Sometimes you get more attention by keeping your life and thoughts to yourself. J.D. Salinger managed it for years. In an era admittedly less rife with press and public relations, Johannes Vermeer managed it for a lifetime.

For him, it still works. Recent art exhibitions and authors from Proust onward have played on the few known facts of Vermeer's life and drawn on the haunting details of his 35 extant recognized paintings. Recent years have seen a vast increase in this attention, with a number of novels and vaguely historic treatments appearing in the last couple of years alone. It's only a matter of time, it seems, before a movie or TV program mines the same infertile but productive ground. (If Attila the Hun can make the USA channel, why not Vermeer?) The producers could do worse than base it on Anthony Bailey's Vermeer: A View of Delft, a book that is part history, part travelogue, part critique. Called by its author primarily a biography . . . of an extremely elusive man, it's an intelligent and engaging look at the world and paintings of Vermeer and at the scant personal fragments that have been gleaned (or assumed) about his personal life. In other words, the artist in his frame.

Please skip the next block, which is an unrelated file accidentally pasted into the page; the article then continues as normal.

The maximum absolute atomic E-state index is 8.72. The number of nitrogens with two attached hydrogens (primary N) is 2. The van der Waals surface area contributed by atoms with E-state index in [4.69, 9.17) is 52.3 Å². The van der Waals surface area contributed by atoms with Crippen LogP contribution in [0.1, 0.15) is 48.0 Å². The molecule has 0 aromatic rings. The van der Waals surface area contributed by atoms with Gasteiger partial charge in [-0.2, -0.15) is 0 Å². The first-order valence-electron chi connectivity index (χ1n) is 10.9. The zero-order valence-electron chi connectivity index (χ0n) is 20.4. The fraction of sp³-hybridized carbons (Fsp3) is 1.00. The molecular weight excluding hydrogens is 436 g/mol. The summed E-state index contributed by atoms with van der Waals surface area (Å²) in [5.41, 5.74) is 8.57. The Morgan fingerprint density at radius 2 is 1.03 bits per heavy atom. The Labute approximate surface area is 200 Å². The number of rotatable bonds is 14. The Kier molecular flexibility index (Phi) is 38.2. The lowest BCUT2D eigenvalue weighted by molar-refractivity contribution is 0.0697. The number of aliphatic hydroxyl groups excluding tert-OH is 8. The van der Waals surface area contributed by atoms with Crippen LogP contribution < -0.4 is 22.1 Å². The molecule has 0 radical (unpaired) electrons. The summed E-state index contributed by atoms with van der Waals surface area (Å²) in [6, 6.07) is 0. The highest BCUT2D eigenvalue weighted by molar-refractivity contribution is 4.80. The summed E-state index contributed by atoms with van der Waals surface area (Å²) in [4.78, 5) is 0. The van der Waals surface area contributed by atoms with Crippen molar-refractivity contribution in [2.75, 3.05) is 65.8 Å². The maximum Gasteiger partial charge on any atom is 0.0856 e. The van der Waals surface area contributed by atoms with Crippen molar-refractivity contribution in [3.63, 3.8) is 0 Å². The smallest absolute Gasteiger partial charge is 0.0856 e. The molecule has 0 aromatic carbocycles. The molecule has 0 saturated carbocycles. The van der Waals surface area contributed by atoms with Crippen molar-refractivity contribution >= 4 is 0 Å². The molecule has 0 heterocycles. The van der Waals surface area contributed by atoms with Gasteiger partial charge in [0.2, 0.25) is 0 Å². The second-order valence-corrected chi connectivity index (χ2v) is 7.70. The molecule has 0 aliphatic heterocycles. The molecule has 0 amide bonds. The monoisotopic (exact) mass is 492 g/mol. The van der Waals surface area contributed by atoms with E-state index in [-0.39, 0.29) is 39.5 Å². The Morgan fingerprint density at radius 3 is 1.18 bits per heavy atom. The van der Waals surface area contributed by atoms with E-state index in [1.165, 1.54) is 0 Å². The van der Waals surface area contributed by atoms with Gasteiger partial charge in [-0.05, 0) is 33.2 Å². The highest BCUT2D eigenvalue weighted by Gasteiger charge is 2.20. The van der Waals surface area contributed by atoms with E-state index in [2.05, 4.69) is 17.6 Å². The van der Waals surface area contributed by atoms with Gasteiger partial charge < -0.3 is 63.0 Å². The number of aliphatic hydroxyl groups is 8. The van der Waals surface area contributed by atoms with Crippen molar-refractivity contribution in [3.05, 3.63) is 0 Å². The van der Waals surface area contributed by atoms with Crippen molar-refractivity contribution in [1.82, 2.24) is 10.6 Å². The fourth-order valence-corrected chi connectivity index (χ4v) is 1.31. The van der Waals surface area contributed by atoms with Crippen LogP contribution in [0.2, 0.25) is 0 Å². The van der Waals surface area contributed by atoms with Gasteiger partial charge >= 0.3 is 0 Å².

Because there is no documentary information about Vermeer between the dates of his baptism and his betrothal, and precious little after that, the reader has to put up with a great many speculative qualifications ( may have, perhaps and can't say for sure ). In spite of all this, the book sustains the reader's interest and offers further rewards in its coverage of such matters as the Thunderclap (a gunpowder explosion that leveled whole streets of Delft, the artist's hometown), the camera obscura, the tulip mania of the 1630s, the use of paintings in the Netherlands as legal tender, and the artist's way with perspective, light, reserve and melancholy.

Author of 21 books and a writer for The New Yorker for a quarter-century, Bailey provides thoughtful and beautifully written appraisals of Vermeer's work (many of the artist's paintings are included) and of his continuing contribution to art itself. Time passes, Bailey muses, finally, wheels around on itself, and then keeps moving. It will not be fettered, though we sometimes dream that we can halt it, and Vermeer did as well in that respect as anyone can. Maude McDaniel writes from Cumberland, Maryland.


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